Human beings are a bundle of contradictions. Multiple instincts compete. Then, from time to time, external factors trigger particular inner experiences and the national mood fluctuates. Politicians, especially the President, amplify one human potential or another. To garner support, new leaders contrast themselves to old leaders. The pendulum swings.
In Identity Crisis: The 2016 Presidential Campaign and the Battle for the Meaning of America, John Sides, Michael Tesler, and Lynn Vavreck examine this dynamic. They argue:
Simply being a member of a group is not the same thing as identifying or sympathizing with that group. The key is whether people feel a psychological attachment to a group….
The...power of group identities...depends on context. One part of the context is the possibility of gains and losses for the group…,[which] can be tangible...or symbolic, such as psychological status….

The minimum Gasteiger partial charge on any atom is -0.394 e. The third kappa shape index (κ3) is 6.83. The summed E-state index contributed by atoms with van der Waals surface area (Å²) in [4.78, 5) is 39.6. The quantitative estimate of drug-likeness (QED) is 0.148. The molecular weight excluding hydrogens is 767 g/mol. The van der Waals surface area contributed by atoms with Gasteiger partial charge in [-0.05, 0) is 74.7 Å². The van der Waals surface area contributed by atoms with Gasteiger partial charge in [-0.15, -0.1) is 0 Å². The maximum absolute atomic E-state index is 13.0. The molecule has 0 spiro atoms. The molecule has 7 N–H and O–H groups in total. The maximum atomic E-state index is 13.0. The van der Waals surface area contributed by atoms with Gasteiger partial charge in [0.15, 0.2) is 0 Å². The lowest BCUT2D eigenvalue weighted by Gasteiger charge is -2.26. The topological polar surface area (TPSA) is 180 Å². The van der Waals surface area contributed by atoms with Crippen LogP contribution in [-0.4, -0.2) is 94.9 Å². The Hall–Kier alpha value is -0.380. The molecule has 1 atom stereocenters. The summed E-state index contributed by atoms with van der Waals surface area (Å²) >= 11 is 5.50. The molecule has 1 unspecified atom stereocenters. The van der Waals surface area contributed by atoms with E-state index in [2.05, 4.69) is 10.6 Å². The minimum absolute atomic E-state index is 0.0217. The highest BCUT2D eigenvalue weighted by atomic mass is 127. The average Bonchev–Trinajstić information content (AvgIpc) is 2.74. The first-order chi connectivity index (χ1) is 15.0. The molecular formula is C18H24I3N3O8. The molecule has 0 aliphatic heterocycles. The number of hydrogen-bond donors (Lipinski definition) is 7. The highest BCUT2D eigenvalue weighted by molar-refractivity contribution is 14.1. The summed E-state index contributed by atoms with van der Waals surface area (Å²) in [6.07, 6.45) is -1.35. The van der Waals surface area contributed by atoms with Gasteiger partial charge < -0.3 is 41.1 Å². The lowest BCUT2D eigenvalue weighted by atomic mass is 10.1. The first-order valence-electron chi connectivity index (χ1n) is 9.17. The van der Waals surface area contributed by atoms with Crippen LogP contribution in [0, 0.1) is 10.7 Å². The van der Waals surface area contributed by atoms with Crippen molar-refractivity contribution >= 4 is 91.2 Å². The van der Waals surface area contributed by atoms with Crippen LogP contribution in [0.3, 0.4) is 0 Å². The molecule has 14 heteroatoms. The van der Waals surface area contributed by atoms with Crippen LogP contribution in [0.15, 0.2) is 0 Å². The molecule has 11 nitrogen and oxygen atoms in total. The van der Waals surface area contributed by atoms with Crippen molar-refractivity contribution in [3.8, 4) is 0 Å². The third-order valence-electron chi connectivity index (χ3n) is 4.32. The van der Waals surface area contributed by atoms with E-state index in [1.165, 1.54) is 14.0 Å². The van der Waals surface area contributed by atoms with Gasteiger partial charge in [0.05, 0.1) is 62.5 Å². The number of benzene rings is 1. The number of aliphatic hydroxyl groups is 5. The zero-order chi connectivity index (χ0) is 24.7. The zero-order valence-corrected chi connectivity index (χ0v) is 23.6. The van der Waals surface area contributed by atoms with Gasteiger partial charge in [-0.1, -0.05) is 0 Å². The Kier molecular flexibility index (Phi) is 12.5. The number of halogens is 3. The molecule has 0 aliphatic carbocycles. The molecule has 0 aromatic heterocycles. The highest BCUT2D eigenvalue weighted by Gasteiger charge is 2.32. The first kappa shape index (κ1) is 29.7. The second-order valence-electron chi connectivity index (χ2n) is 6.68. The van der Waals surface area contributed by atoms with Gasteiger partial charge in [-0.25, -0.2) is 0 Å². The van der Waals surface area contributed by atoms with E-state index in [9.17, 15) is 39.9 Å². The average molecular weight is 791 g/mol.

Another and arguably even more important element of the context is political actors. They help articulate the content of a group identity, or what it means to be part of a group. Political actors also identify, and sometimes exaggerate or even invent, threats to a group. Political actors can then make group identities and attitudes more salient and elevate them as criteria for decision-making.
Group loyalties “can and often do” create hostility toward other groups. But relationships to other groups “do not have to be competitive.”Read More